1917: Machines of War
by Brian Falkner
(Scholastic, $19)
Reviewed by Graham Hepburn

Having thoroughly enjoyed Falkner's young adult novel Shooting Stars, I was intrigued to see what he did with the next instalment in this fascinating Kiwis at War series set in World War I.
Five authors are behind this centennial five-book series; one for each year of the war, which ran from 1914-1918. Falkner had a tough act to follow, too, with Brian Hair's 1916: Dig for Victory exploring attitudes to race through its Maori and Pakeha protagonists.

Here, Falkner looks at the influence on war of technology - primarily planes, as well as tanks and communications - through the eyes of 17-year-old Bob, who assumes his brother's identity so he can join the Flying Corps on the Western Front in France. We're dropped straight into the action as Bob, on his first posting, arrives at the airfield at the same time as a German bombing raid. Initially excited by the prospect of fighting in the war, Bob is soon introduced to the grim realities as he deals with the aftermath of the bombing and suffers horrible burns to his hands.

While in hospital, he meets Manu, the Maori protagonist from Dig for Victory. This is another neat aspect of this series; characters from previous books appear in the other stories, providing continuity and further character development.

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Once Bob is discharged from hospital, he rejoins his squadron as an observer/tail gunner sitting back to back with the pilot in a Bristol fighter plane. Eventually, Bob realises his dream, becoming a pilot, but it's a bittersweet achievement as he loses comrades along the way amid death and destruction on an enormous scale.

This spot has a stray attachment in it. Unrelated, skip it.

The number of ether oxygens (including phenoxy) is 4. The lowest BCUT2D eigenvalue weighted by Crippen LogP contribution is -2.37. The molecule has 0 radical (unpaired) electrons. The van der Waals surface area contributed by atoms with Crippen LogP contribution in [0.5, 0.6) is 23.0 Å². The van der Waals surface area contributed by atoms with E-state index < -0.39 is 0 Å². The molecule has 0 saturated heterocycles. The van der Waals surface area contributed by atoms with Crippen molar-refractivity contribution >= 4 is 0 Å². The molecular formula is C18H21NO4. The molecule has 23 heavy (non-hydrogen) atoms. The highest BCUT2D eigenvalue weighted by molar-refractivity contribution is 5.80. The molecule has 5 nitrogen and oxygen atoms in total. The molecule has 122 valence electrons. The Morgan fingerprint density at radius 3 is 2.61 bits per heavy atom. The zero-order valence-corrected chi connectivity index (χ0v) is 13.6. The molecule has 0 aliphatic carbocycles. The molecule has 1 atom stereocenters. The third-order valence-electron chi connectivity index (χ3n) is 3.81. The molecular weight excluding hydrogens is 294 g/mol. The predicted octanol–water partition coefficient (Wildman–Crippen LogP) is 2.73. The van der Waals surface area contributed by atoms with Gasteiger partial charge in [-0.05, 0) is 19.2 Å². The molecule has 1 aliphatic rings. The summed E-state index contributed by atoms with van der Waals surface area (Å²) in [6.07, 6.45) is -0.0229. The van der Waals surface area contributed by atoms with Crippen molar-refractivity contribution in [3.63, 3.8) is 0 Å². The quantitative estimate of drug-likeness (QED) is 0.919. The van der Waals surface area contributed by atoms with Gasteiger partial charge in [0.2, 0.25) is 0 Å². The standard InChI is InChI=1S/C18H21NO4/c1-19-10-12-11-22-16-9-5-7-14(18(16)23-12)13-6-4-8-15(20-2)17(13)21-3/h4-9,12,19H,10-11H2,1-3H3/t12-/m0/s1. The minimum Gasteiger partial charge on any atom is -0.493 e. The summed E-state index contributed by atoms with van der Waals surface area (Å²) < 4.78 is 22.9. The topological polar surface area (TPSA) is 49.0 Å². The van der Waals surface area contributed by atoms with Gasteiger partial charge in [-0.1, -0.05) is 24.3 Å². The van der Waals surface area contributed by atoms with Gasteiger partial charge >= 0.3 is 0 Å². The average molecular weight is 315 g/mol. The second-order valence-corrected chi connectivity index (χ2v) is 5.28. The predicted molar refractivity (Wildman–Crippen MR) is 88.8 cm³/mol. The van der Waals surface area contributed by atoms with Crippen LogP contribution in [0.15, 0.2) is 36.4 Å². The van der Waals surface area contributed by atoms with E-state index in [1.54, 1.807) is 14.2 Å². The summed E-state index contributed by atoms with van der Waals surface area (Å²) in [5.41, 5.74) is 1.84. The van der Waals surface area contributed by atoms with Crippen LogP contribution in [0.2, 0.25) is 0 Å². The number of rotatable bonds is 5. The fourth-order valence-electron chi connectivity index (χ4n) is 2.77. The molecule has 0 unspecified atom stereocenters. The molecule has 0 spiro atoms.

Falkner has woven a gripping story using a factual basis; it revolves around the actual battles and has real-life characters such as the German ace pilot Manfred Von Richthofen, aka The Red Baron. Although there's a lot of page-turning action, war is not glorified as we follow Bob's changing attitude to battle, an emotional journey that starts with excitement and progresses through revenge, bloodlust, sadness, self-hatred to professional detachment.

Told in the first person, through an impressionable youngster's eyes, this book should appeal to teenagers who couldn't imagine going to war, let alone consider it a great adventure. Boys, particularly, should enjoy the action and be fascinated by the unsophisticated planes and tanks that were considered cutting edge 100 years ago.